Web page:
Integrated Machine Vision Oversees Additive Manufacturing Applications
For image processing that reacts in real-time with greater flexibility and throughput, 3D printers should leverage fully integrated machine vision technology using a PC-based control approach
In additive manufacturing, just one small issue can waste hours of printing. The extruder’s flow rate, the machine’s feed and more need to synchronize perfectly to guarantee a printed part meets specifications. Otherwise, deposited material may be too thin, too thick, missing or not bonding to previous layers properly.
The ability to detect and correct for these problems quickly allows us to salvage the time, material and part before it’s too late. However, it’s not feasible to have someone stand around the machine 24/7 to watch its progress.
There’s no better watchdog in these cases than a machine vision system. When integrated directly into the machine control environment, machine vision can respond in real time, so the controller can automatically adjust and optimize the material deposition rate and machine feed to guarantee part quality.
Nearsightedness can hamper vision technology implementations
Unfortunately, many vision technologies remain closed off, operating as “black boxes” in the control architecture. Smart cameras with on-board processors provide a low-cost option, but with limitations in power, communication and integration. Standalone vision cameras with built-in processors require separate programming tools, often managed by outside experts, which increases costs and complexity. Machine vision software running on a separate PC provides greater power, but communication and processing delays between the separate CPUs slow down reaction times.
In all of these approaches, the results must be sent back to the main controller with each inspection. Sometimes the results are simple pass/fail data. Other times, they’re images with large amounts of data for full traceability. The transfer time is another factor to consider, one that impacts real-time capabilities.
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A clearer vision of image processing
For additive manufacturing, a fourth option makes the most sense: fully integrated machine vision running on the same industrial PC (IPC) that also serves as the machine controller. The PC-based approach delivers a reliable framework for real-time calling of modular software elements as well as inherent scalability to grow vision functionality with your machines.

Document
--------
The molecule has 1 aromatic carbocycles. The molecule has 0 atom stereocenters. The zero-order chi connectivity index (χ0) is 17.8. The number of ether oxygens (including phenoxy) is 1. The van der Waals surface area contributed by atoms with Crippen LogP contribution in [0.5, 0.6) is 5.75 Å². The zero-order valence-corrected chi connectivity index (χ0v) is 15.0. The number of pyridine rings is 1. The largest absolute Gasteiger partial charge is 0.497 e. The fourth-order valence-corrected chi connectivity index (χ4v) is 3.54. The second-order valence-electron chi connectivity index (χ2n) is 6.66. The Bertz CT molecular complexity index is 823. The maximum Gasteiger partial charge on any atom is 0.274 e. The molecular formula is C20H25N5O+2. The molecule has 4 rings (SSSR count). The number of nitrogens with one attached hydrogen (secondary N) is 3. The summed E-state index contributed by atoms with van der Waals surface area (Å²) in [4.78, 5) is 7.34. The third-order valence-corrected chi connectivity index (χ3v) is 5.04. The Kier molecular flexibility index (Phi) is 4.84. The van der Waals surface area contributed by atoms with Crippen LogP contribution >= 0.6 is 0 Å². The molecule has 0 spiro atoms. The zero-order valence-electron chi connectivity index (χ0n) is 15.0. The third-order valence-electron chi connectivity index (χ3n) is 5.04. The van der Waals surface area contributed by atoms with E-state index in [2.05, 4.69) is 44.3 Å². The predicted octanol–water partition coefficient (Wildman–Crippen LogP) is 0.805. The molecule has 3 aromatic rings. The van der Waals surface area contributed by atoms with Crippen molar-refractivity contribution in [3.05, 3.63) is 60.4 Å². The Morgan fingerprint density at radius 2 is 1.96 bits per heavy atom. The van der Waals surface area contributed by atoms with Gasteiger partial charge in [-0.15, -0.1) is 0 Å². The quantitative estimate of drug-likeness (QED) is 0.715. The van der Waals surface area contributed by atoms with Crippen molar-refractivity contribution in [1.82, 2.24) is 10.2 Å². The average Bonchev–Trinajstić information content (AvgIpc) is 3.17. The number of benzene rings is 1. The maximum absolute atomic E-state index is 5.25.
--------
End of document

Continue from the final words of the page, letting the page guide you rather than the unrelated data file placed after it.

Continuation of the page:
TwinCAT Vision software, for example, uses the same engineering and runtime of Beckhoff’s universal automation platform. This means development and runtime happen in conjunction with key functions like CNC and PLC, as well as more advanced capabilities, such as IoT, simulation, machine learning and more.
In addition, outside experts are not needed for programming. PLC programmers now have IEC 61131-3 languages and Continuous Function Chart (CFC) available for vision programming. Keeping this expertise in-house with your primary control engineering staff saves time and cost, especially for small adjustments.
The runtime is closely synchronized to fieldbus updates, axis positions and other variables, so synchronization for the machine, triggers and lighting occur in concert with additive manufacturing processes. In addition to modularizing multiple PLC, CNC, machine vision and other functions in software on the controller, you can use core isolation technology to enhance performance by assigning each process to a specific CPU core.
By leveraging the EtherCAT industrial Ethernet system on the networking side, you can maintain real-time communication between the camera, motion axes and printing head. This leads to substantial increases in throughput and part quality.
Broader camera selection with integrated vision
TwinCAT Vision uses the GigE vision standard. This provides a standardized and efficient communication protocol based on Gigabit Ethernet with scalable speeds. As such, you can select the camera, along with any necessary lighting and lensing, that works best for your process.
With this open approach, the camera hardware could range from simple monochrome to advanced 3CCD color or a thermal camera, enabling the machine to make more complex corrective measures in real time. Either way, you can connect any manufacturer’s GigE Vision camera and program the application using TwinCAT Vision.
If you want the machine to adjust the extruder’s flow rate, for example, you can easily implement a profilometer. Want to automatically optimize feed rate? Try an infrared camera. Running standard inspection algorithms or using your in-house IP is possible to detect a wide range of potential manufacturing flaws.
Whatever the future development of the system may turn out to be, it will require no fundamental changes to the IPC or networking technology. The fully integrated approach to machine vision offers the same advantages as 3D printing: the freedom to build exactly what you want without having to fit a mold.
Want to learn more about implementing image processing directly in the PLC environment? Download our whitepaper on machine vision with the form below!
Paxton Shantz is the Digital Manufacturing Industry Manager for Beckhoff Automation LLC.